NEW DELHI: Consumer borrowing is increasing at a slow pace as domestic consumption continues to weigh on demand. In the second quarter of this financial year, credit balances for consumer loan products grew 17.1 per cent year-on-year in the quarter ended June 2019 compared to 23.5 per cent a year ago on the back of robust growth in unsecured lending categories such as credit cards and personal loans even as growth in secured loan categories such as auto and home loans fell.
A study by credit bureau TransUnion CIBIL showed new personal loans increased by 30.8 per cent, with Non-Banking Financial Companies reporting a growth of 33.7 per cent. The data showed a marked shift in new loans towards ‘near-prime’ and ‘subprime’ borrowers. Near prime borrowers have credit scores between 650 and 700, while subprime borrowers are those with scores between 300 and 650.
According to the report, 44.8 per cent of new borrowers during the quarter ended June 2019 were those categorised as sub-prime and near prime, compared with 36.4 per cent in the same quarter last year. In the case of personal loans originated by NBFCs, almost 50 per cent were to borrowers in below-prime segments — an increase of 8.5 percentage points over the quarter ended June 2018.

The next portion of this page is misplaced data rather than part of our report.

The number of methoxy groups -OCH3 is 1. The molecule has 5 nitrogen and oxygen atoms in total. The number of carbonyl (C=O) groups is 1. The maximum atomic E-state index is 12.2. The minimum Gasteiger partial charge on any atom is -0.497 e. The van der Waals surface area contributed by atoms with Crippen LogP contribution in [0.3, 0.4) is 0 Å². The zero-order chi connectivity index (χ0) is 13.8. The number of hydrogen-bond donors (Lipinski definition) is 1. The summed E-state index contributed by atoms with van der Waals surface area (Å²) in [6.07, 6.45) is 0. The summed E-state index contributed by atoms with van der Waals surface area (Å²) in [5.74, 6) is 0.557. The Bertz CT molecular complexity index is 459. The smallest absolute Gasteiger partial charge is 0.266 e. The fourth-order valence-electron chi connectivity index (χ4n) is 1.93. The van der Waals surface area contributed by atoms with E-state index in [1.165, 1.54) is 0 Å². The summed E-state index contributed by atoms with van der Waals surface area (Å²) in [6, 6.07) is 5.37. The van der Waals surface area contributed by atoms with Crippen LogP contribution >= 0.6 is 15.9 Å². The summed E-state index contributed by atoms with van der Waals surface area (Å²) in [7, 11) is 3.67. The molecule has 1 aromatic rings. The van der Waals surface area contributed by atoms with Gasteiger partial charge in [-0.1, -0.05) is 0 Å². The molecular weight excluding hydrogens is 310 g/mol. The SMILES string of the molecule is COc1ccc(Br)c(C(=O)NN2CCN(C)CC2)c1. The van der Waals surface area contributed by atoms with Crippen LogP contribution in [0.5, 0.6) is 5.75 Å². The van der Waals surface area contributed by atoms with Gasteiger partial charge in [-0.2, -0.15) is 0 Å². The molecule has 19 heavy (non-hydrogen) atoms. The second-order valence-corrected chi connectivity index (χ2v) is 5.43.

However, sluggish passenger vehicle sales and affordability constraints in the housing market limited credit growth in secured lending, dragging the growth rate of unsecured lending. New auto loans increased by 7.7 per cent during the period under review.
Banks saw decline in new auto loans, while non-banks saw a 9.4 per cent increase — much lower than the 24.5 per cent growth last year. In the home segment, new loans contracted 6.3 per cent. NBFCs saw an 18 per cent decline in new loans disbursed, in sharp contrast to 16.3 per cent growth in the second quarter last year. Loans against property also declined 20.9 per cent over last year.